David Widmar’s article posted by Successful Farming this week (95.0 Million U.S. Corn Acres In 2020?) reminded me of an article by Anna-Lisa Laca dated December 2017 and posted on AgWeb (Should You Listen to Market Analyst Price Outlooks?).
If you haven’t seen the Widmar article, the essence is a discussion of how and why we might anticipate a combined corn and soybean planting of 180 million acres, and why 95 million of that could end up in corn. In the Laca article, Mike North was quoted as saying analysts will come out of the woodwork with opinions, and that you should “heed none of them” because “nobody has a crystal ball.” North went on to advise that you should evaluate possible outcomes and say “OK, if these guys are right, what does it mean to me?”
That brings me back to Widmar’s article. What does the potential for 95 million acres of corn in 2020 mean to you? I assume that you need a price estimate associated with the acres to assess the impact on your budget and planning. There is no price estimate in the Widmar article, but I am sure that many opinions “will come out of the woodwork” as North anticipated two years ago. If anything, I would expect the range of opinions to be much greater this year than ever before as we face the global virus pandemic and escalated levels of uncertainly.
One point is clear. Everyone needs a base set of numbers to develop effective management and marketing plans. The plan must be flexible so management can constantly reassess conditions and adjust as conditions change throughout the growing season. That will, among other things, involve new supply estimates on a weekly or monthly basis from multiple sources.
What does 95 million acres of corn mean to all of us? Or what if it is 98? What if it is 90? With beginning stocks of 1.89 billion bushels, 91% harvested acres, and yield at 178.5 bushels per acres, we are looking at a marketing year average of $3.07-3.23. With the same assumptions and 90 million planted acres, think $3.41-3.59. At 98 million, think $2.90-3.04.
Now you have one opinion but let me qualify it. I certainly don’t have a crystal ball, so consider the source. It is obvious to me that analysts’ opinions with similar fundamental assumptions vary widely and leave some doubt about the reliability of those opinions. As Ray Grabanski pointed out in the Laca article, “Not all analysts’ opinions should be treated equally.”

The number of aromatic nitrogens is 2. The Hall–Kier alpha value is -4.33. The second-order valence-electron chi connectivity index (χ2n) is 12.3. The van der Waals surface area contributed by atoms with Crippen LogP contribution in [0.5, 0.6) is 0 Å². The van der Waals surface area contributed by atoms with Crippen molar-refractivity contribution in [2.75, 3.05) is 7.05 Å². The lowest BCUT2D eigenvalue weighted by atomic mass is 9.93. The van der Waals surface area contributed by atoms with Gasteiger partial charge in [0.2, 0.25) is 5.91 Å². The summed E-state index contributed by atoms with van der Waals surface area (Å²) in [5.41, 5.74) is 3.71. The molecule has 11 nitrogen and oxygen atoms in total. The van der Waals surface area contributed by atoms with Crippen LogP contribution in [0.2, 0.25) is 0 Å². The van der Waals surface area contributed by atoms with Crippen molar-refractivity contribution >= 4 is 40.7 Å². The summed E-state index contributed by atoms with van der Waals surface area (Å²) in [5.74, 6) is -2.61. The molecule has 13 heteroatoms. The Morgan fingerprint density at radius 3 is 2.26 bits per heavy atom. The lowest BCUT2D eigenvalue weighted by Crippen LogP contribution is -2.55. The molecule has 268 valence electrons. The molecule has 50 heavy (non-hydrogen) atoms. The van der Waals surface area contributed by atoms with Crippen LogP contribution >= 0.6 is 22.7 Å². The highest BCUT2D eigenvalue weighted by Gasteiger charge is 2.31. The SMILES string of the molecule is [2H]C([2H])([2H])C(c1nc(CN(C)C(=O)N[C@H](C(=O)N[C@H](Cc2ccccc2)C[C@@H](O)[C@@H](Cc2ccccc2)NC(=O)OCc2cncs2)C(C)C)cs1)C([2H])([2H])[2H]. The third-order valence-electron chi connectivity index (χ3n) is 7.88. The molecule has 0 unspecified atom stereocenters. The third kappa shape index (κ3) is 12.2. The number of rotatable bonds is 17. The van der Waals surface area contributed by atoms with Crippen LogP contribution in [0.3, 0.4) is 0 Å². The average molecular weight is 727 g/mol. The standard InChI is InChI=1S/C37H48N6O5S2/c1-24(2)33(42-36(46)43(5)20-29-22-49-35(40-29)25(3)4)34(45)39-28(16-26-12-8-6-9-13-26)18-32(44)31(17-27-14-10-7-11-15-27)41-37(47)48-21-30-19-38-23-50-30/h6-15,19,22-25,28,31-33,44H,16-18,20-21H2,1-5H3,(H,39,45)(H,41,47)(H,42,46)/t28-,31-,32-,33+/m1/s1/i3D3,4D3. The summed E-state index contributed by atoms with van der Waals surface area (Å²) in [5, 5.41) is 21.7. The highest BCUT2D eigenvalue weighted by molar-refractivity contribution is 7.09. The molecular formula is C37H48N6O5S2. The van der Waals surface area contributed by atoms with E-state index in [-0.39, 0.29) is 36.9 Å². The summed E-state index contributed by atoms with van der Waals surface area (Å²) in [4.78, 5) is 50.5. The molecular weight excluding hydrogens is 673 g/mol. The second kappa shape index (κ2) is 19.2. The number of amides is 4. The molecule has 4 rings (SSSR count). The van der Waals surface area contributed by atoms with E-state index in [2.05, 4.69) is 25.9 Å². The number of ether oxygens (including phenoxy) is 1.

The price ranges above were pulled from a Supply and Demand Model that I developed several years ago, not to nail the annual price of corn in one shot, but to establish a reference point to use in evaluating changes in the underlying fundamentals. The Model was constructed to create a simplified way to generate price estimates from basic supply and demand information. The most common use of the model is to associate prices with various production/supply levels when you have multiple supply estimates that need to be translated to price expectations for management and marketing plans. In reverse order, the second use of the model is to estimate what production/supply would generate a specific price target which you are considering, such as $4.50 per bushel. With assumptions as above, peg that at less than 13.1 billion production or 15.0 total supply.
The table below is a summary of Selective Hedging LLC price estimates compared to the WASDE price estimates for the last 11 WASDE reports, starting with the first estimates for the 2019 crop back in May of 2019. The maximum difference was 2.1% or $0.07 back in May, and the average difference for all 11 reports is less than 0.1% or $0.01 above the WASDE estimates. Going back farther for the last three completed marketing years, 2016/17-2018/19, the average SHLLC price estimate was 1.2% (four cents) below the WASDE estimates. Grabanski said that “Producers should weigh the track record of market analysts to know if their opinion should be highly regarded or not.”
If you would like a complimentary price estimate for a given supply/production estimate, or a supply/production estimate for a specific price target, send me a request at firstname.lastname@example.org.
Posted by Keith D. Rogers on 21 March 2020